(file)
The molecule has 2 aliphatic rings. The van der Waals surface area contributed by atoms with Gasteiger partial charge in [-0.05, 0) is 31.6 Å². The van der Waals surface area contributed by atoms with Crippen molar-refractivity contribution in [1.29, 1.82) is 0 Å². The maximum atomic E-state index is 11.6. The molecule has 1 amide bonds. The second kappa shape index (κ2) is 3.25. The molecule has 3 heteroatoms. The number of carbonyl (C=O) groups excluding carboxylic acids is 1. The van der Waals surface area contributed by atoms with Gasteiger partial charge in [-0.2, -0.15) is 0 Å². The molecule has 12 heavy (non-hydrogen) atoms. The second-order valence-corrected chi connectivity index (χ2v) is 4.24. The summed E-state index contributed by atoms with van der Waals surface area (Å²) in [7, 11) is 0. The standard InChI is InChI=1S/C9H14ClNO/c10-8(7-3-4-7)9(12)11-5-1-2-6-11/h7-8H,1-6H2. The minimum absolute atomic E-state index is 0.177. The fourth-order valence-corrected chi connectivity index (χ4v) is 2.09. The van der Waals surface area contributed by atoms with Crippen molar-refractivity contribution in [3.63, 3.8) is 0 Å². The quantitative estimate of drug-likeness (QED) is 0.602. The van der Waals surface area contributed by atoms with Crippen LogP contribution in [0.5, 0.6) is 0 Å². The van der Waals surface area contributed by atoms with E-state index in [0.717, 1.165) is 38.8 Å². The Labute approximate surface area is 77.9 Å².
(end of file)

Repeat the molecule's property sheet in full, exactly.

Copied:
The molecule has 2 aliphatic rings. The van der Waals surface area contributed by atoms with Gasteiger partial charge in [-0.05, 0) is 31.6 Å². The van der Waals surface area contributed by atoms with Crippen molar-refractivity contribution in [1.29, 1.82) is 0 Å². The maximum atomic E-state index is 11.6. The molecule has 1 amide bonds. The second kappa shape index (κ2) is 3.25. The molecule has 3 heteroatoms. The number of carbonyl (C=O) groups excluding carboxylic acids is 1. The van der Waals surface area contributed by atoms with Gasteiger partial charge in [-0.2, -0.15) is 0 Å². The molecule has 12 heavy (non-hydrogen) atoms. The second-order valence-corrected chi connectivity index (χ2v) is 4.24. The summed E-state index contributed by atoms with van der Waals surface area (Å²) in [7, 11) is 0. The standard InChI is InChI=1S/C9H14ClNO/c10-8(7-3-4-7)9(12)11-5-1-2-6-11/h7-8H,1-6H2. The minimum absolute atomic E-state index is 0.177. The fourth-order valence-corrected chi connectivity index (χ4v) is 2.09. The van der Waals surface area contributed by atoms with Crippen molar-refractivity contribution in [3.63, 3.8) is 0 Å². The quantitative estimate of drug-likeness (QED) is 0.602. The van der Waals surface area contributed by atoms with Crippen LogP contribution in [0.5, 0.6) is 0 Å². The van der Waals surface area contributed by atoms with E-state index in [0.717, 1.165) is 38.8 Å². The Labute approximate surface area is 77.9 Å².